The problem thus faced by this particular book is twofold - its very format prohibits it from being creepy and its multi-system approach makes it generic to boot. Without a specific implied rule-set or world, the creepy elements remain only the blandest of cardboard cut-outs like "shadows", "someone hunched over a corpse, flesh in his mouth" etc. Add to that that we don't really get acts per se - rather, we get "The pungent smell of rot greets the PCs as they enter a catacomb". Foreshadowing? Okay. Setting suspension? If you're lenient and your players easily spooked, perhaps. But this is one point. Notice something? This is no act - it's a description. A black cat crossing their path, hissing and then dying would be an act, but actually, acts are few and far in between and, due to the setting-neutral approach (fantasy, CoC, Vampire, whatever) remain clichéd.

All of them. I've seen each and every hook herein executed, multiple times and just about every time better due to more space, more setting the stage etc. I honestly am not sure how to rate this - as a book on acts (jump-scares perhaps) it fails as it consists mostly of hooks. As a generic DM-inspiration for horror adventures/fluff, it can't hold a candle to Eureka's horrorsection (which is also setting-neutral, but much more imaginative) and retreads all the tired old clichéd without breathing life into them. A possible reference against which I could judge this pdf would then be "Your whispering Homunculus"'s system-neutral, creepy lists - the use about as many words and suffer from similar limitations - and mop the floor with this pdf. However I twist and turn it, my only constant observation is that this book tries to cater to all audiences and ends up failing to cater to any of them. I can find nothing positive to say about this installment but that its production values (as with all 4WFG-books I've read)are top-notch. That's it. It's the worst of the line, it's not even remotely creepy, fails in each and every category I could endeavor to judge it and does not even make for a valid inspiration for the most novice of horror-DMs. Buy any 4 Wind Fantasy Gaming book - they all have something to offer and several are excellent. Hell, the other lists in the series are much better. My final verdict for this train-wreck will be 1 star.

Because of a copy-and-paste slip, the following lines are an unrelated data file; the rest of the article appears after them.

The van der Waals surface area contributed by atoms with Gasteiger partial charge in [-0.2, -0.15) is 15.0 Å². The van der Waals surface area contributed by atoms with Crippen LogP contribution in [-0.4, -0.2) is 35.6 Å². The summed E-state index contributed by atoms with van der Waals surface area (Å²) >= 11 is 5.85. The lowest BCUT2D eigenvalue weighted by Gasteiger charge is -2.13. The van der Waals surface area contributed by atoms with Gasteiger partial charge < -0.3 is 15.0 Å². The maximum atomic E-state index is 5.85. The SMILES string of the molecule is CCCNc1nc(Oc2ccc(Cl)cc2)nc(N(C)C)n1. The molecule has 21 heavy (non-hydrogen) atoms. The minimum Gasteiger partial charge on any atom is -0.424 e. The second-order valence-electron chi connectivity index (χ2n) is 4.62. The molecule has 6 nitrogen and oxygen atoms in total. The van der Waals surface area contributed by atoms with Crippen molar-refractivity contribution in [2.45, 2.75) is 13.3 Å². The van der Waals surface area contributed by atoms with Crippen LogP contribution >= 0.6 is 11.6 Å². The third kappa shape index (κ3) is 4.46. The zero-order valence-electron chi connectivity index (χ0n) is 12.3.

Endzeitgeist out.

[1 of 5 Stars!]
Creator Reply:
Sorry you didn't like this one, End. I appreciate you taking the time to review it, though, and I always respect your thoughtful points of view.
Random Acts of... Horror
Publisher: Purple Duck Games
by Alexander L. [Featured Reviewer]
Date Added: 07/11/2012 06:57:08

Originally posted at: http://diehardgamefan.com/2012/07/11/tabletop-review-random-acts-of-horror/